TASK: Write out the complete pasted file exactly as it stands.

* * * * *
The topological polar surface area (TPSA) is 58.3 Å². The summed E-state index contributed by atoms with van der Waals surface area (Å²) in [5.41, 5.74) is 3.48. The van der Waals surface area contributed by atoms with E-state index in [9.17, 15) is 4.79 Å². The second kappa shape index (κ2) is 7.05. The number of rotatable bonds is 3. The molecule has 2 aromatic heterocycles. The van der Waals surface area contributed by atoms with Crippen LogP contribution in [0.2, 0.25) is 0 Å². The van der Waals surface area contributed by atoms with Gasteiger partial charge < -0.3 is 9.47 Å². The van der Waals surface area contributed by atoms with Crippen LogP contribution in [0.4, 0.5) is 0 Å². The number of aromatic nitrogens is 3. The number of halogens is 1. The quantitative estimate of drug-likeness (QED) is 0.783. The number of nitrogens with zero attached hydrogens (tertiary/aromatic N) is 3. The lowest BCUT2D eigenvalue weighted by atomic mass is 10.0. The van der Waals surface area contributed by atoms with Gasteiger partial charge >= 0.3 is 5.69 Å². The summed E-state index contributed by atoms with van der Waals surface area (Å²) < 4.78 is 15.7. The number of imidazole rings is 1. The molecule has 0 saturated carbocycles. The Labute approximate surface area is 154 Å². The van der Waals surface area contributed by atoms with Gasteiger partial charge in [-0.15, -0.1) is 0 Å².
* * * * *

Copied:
The topological polar surface area (TPSA) is 58.3 Å². The summed E-state index contributed by atoms with van der Waals surface area (Å²) in [5.41, 5.74) is 3.48. The van der Waals surface area contributed by atoms with E-state index in [9.17, 15) is 4.79 Å². The second kappa shape index (κ2) is 7.05. The number of rotatable bonds is 3. The molecule has 2 aromatic heterocycles. The van der Waals surface area contributed by atoms with Crippen LogP contribution in [0.2, 0.25) is 0 Å². The van der Waals surface area contributed by atoms with Gasteiger partial charge < -0.3 is 9.47 Å². The van der Waals surface area contributed by atoms with Crippen LogP contribution in [0.4, 0.5) is 0 Å². The number of aromatic nitrogens is 3. The number of halogens is 1. The quantitative estimate of drug-likeness (QED) is 0.783. The number of nitrogens with zero attached hydrogens (tertiary/aromatic N) is 3. The lowest BCUT2D eigenvalue weighted by atomic mass is 10.0. The van der Waals surface area contributed by atoms with Gasteiger partial charge >= 0.3 is 5.69 Å². The summed E-state index contributed by atoms with van der Waals surface area (Å²) < 4.78 is 15.7. The number of imidazole rings is 1. The molecule has 0 saturated carbocycles. The Labute approximate surface area is 154 Å². The van der Waals surface area contributed by atoms with Gasteiger partial charge in [-0.15, -0.1) is 0 Å².